Who we are

Created to facilitate information exchange

The Proteomics Methods Forum (PMF) was created to allow researchers, both academic and industrial, the opportunity to meet one another and to exchange information on any and all methods and techniques relevant to the practice of proteomics. The forum was initiated and is organised by proteomics researchers without affiliation to a particular vendor or group.

It is not intended that the PMF will supplant or compete with existing societies in the UK, such as the British Society for Proteome Research (BSPR) or the British Mass Spectrometry Society (BMSS). These organisations already hold meetings and conferences related to proteomics. We are distinct from the BSPR and the BMSS in that we focus on hands on practicalities and are heavily core facility based.

What we do

Annual meeting

The PMF is open to anyone in the UK and Ireland who is engaged in proteomic research. Meetings happen anually, generally in June, and it is aimed particularly at those who are actually working 'at the coal face' such as facility and laboratory managers, 'hands-on' PIs, post-docs, and technicians. The format of the meetings varies, but generally consist of presentations followed by discussions that concentrate on practical areas such as the details of experimental protocols, use of proteomics software, and hands-on tips for HPLC and mass spectrometry. Meetings are usually split into themed sessions where experienced participants give brief presentations and significant time is allocated at the end for questions and discussion.

Meetings are organised over an afternoon, evening and subsequent morning to ensure disruption to the participant's schedule is kept to a minimum. The evening buffet and social gathering is an integral part of each meeting.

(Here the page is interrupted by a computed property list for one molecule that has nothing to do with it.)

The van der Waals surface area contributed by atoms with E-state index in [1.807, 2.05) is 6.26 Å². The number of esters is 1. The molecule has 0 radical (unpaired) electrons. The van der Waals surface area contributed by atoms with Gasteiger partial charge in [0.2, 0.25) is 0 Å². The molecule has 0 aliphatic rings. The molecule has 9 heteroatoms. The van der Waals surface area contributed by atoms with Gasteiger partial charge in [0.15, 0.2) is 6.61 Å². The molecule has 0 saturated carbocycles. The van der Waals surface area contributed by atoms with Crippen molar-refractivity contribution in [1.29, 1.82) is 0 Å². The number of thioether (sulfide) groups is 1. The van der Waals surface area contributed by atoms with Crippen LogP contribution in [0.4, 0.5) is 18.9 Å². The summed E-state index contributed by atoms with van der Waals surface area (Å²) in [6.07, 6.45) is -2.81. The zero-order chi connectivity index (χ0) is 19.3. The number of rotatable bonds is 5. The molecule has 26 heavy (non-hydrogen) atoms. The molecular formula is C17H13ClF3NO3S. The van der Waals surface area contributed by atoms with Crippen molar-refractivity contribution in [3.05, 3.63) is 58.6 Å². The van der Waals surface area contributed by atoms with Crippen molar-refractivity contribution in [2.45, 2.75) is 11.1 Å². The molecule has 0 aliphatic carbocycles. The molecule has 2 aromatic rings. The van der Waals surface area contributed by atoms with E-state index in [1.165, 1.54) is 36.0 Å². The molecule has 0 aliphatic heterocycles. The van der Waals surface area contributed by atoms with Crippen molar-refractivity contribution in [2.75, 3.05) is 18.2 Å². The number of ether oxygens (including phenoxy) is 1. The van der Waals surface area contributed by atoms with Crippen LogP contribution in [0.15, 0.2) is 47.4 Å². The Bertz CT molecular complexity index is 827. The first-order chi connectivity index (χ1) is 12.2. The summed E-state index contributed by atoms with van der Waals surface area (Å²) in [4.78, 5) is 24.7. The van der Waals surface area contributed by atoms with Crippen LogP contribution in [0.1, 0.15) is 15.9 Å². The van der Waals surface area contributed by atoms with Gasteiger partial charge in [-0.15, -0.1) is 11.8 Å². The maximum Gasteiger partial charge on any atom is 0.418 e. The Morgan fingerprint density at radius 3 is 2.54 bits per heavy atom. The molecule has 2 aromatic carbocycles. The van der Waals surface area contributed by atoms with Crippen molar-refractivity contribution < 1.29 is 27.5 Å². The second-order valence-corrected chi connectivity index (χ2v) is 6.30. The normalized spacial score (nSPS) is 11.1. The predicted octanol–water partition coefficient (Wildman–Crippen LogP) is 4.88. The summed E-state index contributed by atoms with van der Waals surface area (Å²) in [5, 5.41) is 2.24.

2021 meeting


The Proteomics Methods Forum (PMF) 2021 is organised by the University of Sheffield on September 14th and 15th.

Registration for the 2021 meeting is open.


The talks given at the PMF are not like those given at other conferences (or so we would like to think anyway). We ask those giving talks at a PMF conference to give talks that focus on methodologies, as opposed to research. Giving information about what failed, what was extremely difficult, as well as what worked is highly valuable and we encourage participants to do this. Talks are restricted to a short time (typically 15 minutes) with the opportunity for discussion to follow. In fact, we actively encourage participants to pose questions that can be debated from a talk.

Talks are arranged into focused sessions that aim to cover a topic. The topic is frequently related to a newly developing area of protein mass spectrometry.

We also encourage a lot of time to network: to meet with experienced people in the field; to discuss topics raised in talks; to meet with sponsors who produce hardware and/or software that will facilitate methodologies in the field.


The Proteomics Methods Forum would be a very different conference if it wasn’t for the generous support of our sponsors: commercial companies who have an active interest in the field of protein mass spectrometry and proteomics. Companies are asked to support the conference with a fee. In return, they get the opportunity to meet with delegates who are actively involved in protein mass spectrometry, “at the coal-face” so to speak. As the current financial climate continues to develop, we are not able to necessarily support the full cost of the conference by the sponsorship support. As a result, in 2018 there was an additional charge to delegates for attendance. This was to enable us to have a good venue, with accommodation on site (as the standard was set the previous year in Oxford), as well as to also have a conference evening meal that facilitates delegates to network and engage with one another.

We also frequently have a vendor pre-workshop to the PMF conference. This is optional in terms of attendance but is an opportunity to hear vendors latest developments as well as their considerable experience on the latest methodologies to potentially employ in the field.